Like a Girl

So I just watched ‘Always’ new advertisement “Like a Girl”, which naturally provoked a response from my part. First of all it, it ties in nicely with the recent campaign “He for She”, which is both good and bad. I really like that they are trying to break with traditions, and attempting to change the way we use the expression “like a girl” – it’s a completely valid proposition. However, the fact that ‘Always’ is a corporation and ultimately promoting themselves, leaves me with a kind of hollow feeling – which is not helped by the heroic background music used while the young women at the end of the video are giving their motivational speeches.

However, returning to the message of the video: putting an end to gender-based, negative stereotypes. It’s a really cool, simple and effective way to draw attention to the problem, and I support this a 100 times more than the silly “He for She” celebrity pictures, which were posted, shared – and now forgotten! It is a serious issue, both for girls and boys, and most likely something girls and women face frequently. Who hasn’t been accused of doing something ‘like a girl’ – or even the other way around: not being feminine enough?

That last statement is probably the one who applies best to me. I have never been a girly-girl. I might wear lipstick and dresses every day, but growing up, I would be playing with the boys in the sand box, while the other girls would play the Spice Girls. I didn’t think much of it then, but growing up I have become increasingly aware of what a girl should or should not do.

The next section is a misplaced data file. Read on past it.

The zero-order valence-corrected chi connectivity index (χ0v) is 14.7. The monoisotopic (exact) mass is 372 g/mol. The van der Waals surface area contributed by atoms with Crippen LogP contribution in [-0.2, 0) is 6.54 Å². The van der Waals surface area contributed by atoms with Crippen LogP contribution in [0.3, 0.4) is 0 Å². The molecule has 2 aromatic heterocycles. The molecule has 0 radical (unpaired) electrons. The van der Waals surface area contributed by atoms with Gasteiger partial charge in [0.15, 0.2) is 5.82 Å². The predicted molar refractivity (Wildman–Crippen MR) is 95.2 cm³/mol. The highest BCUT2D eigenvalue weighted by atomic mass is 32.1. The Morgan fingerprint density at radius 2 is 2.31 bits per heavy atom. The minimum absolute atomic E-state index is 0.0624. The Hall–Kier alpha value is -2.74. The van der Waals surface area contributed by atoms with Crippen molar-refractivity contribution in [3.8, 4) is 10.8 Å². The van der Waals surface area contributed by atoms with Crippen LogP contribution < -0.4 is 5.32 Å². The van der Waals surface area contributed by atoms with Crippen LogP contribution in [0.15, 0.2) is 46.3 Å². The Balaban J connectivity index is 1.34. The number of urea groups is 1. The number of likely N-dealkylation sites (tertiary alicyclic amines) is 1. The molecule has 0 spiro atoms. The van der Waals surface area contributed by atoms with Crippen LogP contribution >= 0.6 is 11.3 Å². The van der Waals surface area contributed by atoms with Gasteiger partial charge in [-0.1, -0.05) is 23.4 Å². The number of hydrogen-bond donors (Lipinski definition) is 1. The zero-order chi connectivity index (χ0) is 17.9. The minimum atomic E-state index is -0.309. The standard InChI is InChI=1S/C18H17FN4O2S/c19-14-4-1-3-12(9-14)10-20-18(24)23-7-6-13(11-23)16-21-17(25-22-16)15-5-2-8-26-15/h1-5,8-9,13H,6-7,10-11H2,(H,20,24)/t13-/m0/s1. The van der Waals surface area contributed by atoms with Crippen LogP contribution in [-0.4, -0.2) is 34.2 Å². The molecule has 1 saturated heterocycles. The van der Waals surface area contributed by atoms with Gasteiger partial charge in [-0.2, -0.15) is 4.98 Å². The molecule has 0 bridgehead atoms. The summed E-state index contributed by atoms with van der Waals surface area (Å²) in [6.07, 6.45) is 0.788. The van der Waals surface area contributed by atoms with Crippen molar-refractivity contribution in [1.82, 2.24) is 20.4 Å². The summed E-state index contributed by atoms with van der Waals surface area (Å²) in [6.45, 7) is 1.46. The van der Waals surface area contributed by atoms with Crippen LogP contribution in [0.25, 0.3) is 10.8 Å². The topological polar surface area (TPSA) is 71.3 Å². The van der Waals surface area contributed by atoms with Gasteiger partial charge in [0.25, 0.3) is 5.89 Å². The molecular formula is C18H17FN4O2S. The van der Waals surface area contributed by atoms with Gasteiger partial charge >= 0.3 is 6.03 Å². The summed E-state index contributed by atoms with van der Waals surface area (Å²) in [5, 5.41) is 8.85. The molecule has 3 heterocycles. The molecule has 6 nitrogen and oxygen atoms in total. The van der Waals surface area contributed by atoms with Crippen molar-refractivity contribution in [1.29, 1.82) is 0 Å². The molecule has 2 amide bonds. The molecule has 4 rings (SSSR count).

The funny thing is, these “rules” are not in force in my home. Growing up my parents didn’t exactly live up to the typical gender roles, and it wasn’t until I was actually an adult, that I realised that some of the things my mum does, are actually considered male domaine – and vice versa. Both my parents do the cleaning, laundry – you name it! Both my parents help out with cooking – my Dad’s lacking skills leaving him mainly on the cleaning team. They are both handy and equally capable in terms of putting up shelves, building things or laying bricks.

However, when I was 19 I discovered the most shocking thing of all, and by far the most unsuitable job for a woman, my mum would perform is… Barbecuing! I was joined by my then boyfriend at a family barbecue at my house, when he suddenly pulled me aside, and with a grave expression on his face asked me “Why is your mum barbecuing?!” – like it was the most unnatural thing in the world. Baffled by the question, I responded “What do you mean..?” He then continued “Yeah… Your dad is just sitting there? Why?” I honestly didn’t know what to tell him. Why would my dad do the barbecuing? He hardly knows how to boil a potato. He had a long day and was tired – wouldn’t anyone prefer to just kick back with a cold beer?

I found the answer a couple of weeks later at my ex boyfriend’s family barbecue. All the women had been slaving all day in the kitchen to prepare everything, but at the time of the actual barbecuing to take place, all the men would gather around the grill with beers in their hands and discuss lawn mowers and what not, while all the women would disappear into the background chatting away.

This kind of segregation and gender stereotypes is just so far away from my view of the world. I don’t want to have to live up those ancient traditions! I want to do whatever I find enjoyable – that being both hunting with my dad and shopping with my mum! I don’t think we should force everything into gender labelled boxes! Don’t get me wrong, I’m not a supporter of the genderless society either, where you can’t call Barbie a girl’s toy. I just don’t see why we are so busy defining perfectly unisex behaviour in such archaic fashion.


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